My contract was due to end Tuesday, August 30th, at 6 pm, and I was expected to move out of my apartment by Wednesday morning at 9 am. Awesome. In order to make my little abode livable for its next inhabitant, I spent the entire weekend previous to The Big Move-Out cleaning and packing, and the following two days were full of Goodbye Dinners and eye-wiping.

The plan was to transport all my luggage to Anyang for storing during our 10-week trip via subway, which in theory should not have been a big deal, as there are elevators at most subway stops. OF COURSE the elevator was broken at exactly my transfer stop. I’ll spare you the sweaty, nitty gritty details of how I managed to eventually arrive at my desired location with two large suitcases and Billy (my Billabong travel backpack), suffice it to say that Koreans are incredibly nice to me. I assumed that they were similarly friendly to all foreigners, but a lengthy discussion on the subject over dinner last night has led to my conclusion that the kindness that I am shown regularly (ajummas pulling me into their subway seats as they exit the train, random strangers assisting me in carrying my heavy luggage up and down multiple flights of stairs, people asking me if I need help if I appear to be even slightly lost, taxi drivers making extra efforts to help me) is not quite normal for everyone else. Hm. Not quite sure why, but I definitely appreciated all the extra generosity and helpfulness I could get on my hellish Wednesday.

I assumed that once I arrived in Anyang, I could leisurely finish running all my necessary errands and spend the next few days relaxing until our flight left on Saturday evening. Ha ha ha. After sitting down and writing up an actual list of what we had left To Do, G and I realized we might never rest again. Thus began a stressful three days of errand running and complete exhaustion, as a lack of sleep from the previous week began to catch up to us. Finally finally finally, after a full night of makkeoli and jeon, noraebang and good friends (it is currently Saturday morning), I can say that we are ready to go, with only one small task remaining before we embark on our journey. I will not be taking my trusty computer along, so I expect that updates will be few and far-between, if even existent.

As Bilbo Baggins so aptly put it: “I feel thin, sort of stretched, like butter scraped over too much bread. I need a holiday. A very long holiday.” Goodbye, Korea. You have been everything I hoped for, and so very much more. Thank you for everything you have taught me, I will never forget you, but now it is time to move on. So here I go eyes open wide, ready for my next great adventure, one involving new cultures, mesmerizing sights, different experiences, and fantastic food. See you in 10 weeks!

fans painted by the old fan man in insadong.

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High time for an update… an update that I, in my usual fashion, don’t have time for. Incredibly, 12 months have flown by and I have a mere 6 days of teaching left before my contract is up. Then: 10 weeks of pure shenaniganism in Southeast Asia before re-entering The Real World back home in Long Beach. Until then, I have trip-packing, apartment-cleaning, box-sending, new-teacher-training, and loose-end-wrapping to do.

I leave you with a photo summary of my last month: an unforgettable templestay at Myogaksa, hiking scenery from Gwanaksan and Dobongsan, and my mom’s lovely visit.

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I realize now how much I have changed, in little ways, over the past year. I can’t say that I’ve made some massive transformation, but I have slowly grown more comfortable with surroundings, a culture, and a job that were once foreign to me. Many of the things that were once intimidating or frustrating I have come to accept and enjoy for how authentically Korean they are. Two examples:

Claustrophobia. I used to feel overcrowded on a daily basis; just riding my bike to and from work forces me to get (what was once) uncomfortably close to vegetation-picking ajummas, middle-aged women taking their morning constitutional, mothers with their babies in tow, harried businessmen trying to catch the next subway into Seoul. I used to be apprehensive about ringing my bell and speedily cutting around the throngs, but these days, I have no problem doing so. In fact, I view it as a game, with everyone forming a human maze just for me to test my biking skills (Alton and I, we make a great team). I used to groan whenever a completely full subway car pulled up at my station; a full subway car in Korea is unlike any I have ever seen before, people are practically standing on top of each other, crammed like sardines in a can. Yesterday, at the Sadang transfer on my way to Anyang, I merely pulled out my book and continued reading. Myeong-dong no longer intimidates me anymore. I have learned that rather than fight against the crowds, it makes more sense to let them pull me along until I reach my desired destination (usually H&M or Forever 21). Think raft in a river.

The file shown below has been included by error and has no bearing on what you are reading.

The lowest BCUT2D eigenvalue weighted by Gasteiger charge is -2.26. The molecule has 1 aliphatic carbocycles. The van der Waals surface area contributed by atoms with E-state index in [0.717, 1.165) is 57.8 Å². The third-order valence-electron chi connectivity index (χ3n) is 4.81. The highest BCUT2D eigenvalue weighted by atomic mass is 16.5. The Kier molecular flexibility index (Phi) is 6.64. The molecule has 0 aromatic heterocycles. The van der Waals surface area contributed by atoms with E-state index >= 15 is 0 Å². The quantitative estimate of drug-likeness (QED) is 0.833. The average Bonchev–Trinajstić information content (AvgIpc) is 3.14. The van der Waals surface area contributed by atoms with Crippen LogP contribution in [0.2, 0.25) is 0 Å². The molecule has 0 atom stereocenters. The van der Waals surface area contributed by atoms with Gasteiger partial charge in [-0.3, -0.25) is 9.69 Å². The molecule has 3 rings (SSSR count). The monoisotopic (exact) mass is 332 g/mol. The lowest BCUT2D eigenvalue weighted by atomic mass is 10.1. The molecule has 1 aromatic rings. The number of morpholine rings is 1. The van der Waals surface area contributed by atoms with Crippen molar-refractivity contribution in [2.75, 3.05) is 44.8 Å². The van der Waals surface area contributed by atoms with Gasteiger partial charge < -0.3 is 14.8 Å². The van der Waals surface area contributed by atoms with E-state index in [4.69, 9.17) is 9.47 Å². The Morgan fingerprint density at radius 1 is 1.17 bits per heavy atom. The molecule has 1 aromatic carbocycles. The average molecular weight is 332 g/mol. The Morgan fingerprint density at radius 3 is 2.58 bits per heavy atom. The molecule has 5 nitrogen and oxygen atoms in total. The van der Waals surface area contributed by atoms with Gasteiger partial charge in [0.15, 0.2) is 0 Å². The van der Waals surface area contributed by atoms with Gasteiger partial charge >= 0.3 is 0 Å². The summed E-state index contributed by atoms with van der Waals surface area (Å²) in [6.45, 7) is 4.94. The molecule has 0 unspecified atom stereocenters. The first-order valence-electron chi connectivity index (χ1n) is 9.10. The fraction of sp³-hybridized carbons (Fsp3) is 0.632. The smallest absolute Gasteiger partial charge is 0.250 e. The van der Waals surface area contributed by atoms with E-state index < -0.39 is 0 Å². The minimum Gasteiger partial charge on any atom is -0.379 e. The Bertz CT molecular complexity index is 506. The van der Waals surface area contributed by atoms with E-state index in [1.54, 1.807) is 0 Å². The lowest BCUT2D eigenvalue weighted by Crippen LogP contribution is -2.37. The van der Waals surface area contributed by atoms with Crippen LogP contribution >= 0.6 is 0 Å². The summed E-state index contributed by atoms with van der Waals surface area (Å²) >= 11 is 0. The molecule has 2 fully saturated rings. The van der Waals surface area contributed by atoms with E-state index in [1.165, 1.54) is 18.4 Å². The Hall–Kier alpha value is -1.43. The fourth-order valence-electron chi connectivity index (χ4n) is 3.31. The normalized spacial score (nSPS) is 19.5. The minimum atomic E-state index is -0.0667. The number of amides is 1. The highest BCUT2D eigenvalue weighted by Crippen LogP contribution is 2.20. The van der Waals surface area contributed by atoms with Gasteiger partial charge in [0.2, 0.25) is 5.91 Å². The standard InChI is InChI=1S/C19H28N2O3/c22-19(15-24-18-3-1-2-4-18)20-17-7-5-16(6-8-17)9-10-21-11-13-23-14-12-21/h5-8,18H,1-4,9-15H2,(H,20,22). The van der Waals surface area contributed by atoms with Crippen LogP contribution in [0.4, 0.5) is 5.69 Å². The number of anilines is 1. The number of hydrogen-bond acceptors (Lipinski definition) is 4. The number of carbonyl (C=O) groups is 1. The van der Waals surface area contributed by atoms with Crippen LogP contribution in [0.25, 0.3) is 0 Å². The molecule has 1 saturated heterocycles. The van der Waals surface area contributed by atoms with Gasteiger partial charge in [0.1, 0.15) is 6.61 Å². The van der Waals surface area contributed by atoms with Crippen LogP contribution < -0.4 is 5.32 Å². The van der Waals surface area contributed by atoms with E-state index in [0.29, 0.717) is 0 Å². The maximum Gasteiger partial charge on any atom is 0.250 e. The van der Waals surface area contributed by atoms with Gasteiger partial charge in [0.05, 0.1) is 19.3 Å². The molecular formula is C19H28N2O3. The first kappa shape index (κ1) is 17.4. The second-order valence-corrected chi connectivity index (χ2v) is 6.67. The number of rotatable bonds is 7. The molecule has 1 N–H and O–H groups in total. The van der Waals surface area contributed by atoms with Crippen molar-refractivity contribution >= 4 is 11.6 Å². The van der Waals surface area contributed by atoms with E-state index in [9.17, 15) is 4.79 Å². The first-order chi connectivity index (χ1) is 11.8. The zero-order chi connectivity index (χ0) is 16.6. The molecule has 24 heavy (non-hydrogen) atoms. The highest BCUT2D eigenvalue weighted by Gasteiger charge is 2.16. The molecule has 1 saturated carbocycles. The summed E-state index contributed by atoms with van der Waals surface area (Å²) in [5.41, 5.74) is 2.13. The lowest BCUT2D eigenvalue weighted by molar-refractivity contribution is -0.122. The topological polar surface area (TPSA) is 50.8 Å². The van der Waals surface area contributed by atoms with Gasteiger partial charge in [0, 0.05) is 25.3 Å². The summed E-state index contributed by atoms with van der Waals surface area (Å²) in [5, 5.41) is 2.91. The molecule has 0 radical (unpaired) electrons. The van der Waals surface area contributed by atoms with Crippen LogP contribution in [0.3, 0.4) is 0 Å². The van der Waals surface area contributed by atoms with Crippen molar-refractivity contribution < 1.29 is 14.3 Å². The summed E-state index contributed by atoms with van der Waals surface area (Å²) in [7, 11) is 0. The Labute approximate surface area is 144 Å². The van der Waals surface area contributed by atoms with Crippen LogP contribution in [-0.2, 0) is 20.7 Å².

Unfriendly Koreans. I have had some incredibly unpleasant experiences on the subway. I have been stared at, shouted at, pushed, and insulted. It was after several closely-clustered incidences and more stares than I could count in my lifetime, that I concluded, Koreans are a generally unfriendly people, at least with regards to outsiders. Not only is this a massive blanket statement, but I now realize that I was completely wrong in my characterization. I don’t know why, but people always seem more eager to remember the negative than the positive; in my case, I have had so many more positive experiences than negative, that the bad times have melted away. From the friendly man who lets his fuzzy brown dog come play with me, to the smiles and head-nods I get on the way to work, to the effort that strangers make to say “hello” or “good morning” when I meet them in the street, I can now see the generous, caring nature of the Koreans. I see it when G and I go to the River Hof for makgeolli and jun and are waited on like kings by the two lovely ladies who own the establishment, when a kind man getting off at the next stop on a full bus saves his seat for me, when I go hiking and am greeted with big smiles, and when I buy fruit from my fruit-man, who always throws in a few extra apricots as “service”. It’s the little things that happen on a daily basis that have slowly brought me to the realization that I do feel welcome here. Sometimes this welcome may closely resemble that of a monkey in a zoo, thanks to all the gawking and whispering, but having a different appearance from the highly collective society here has its price.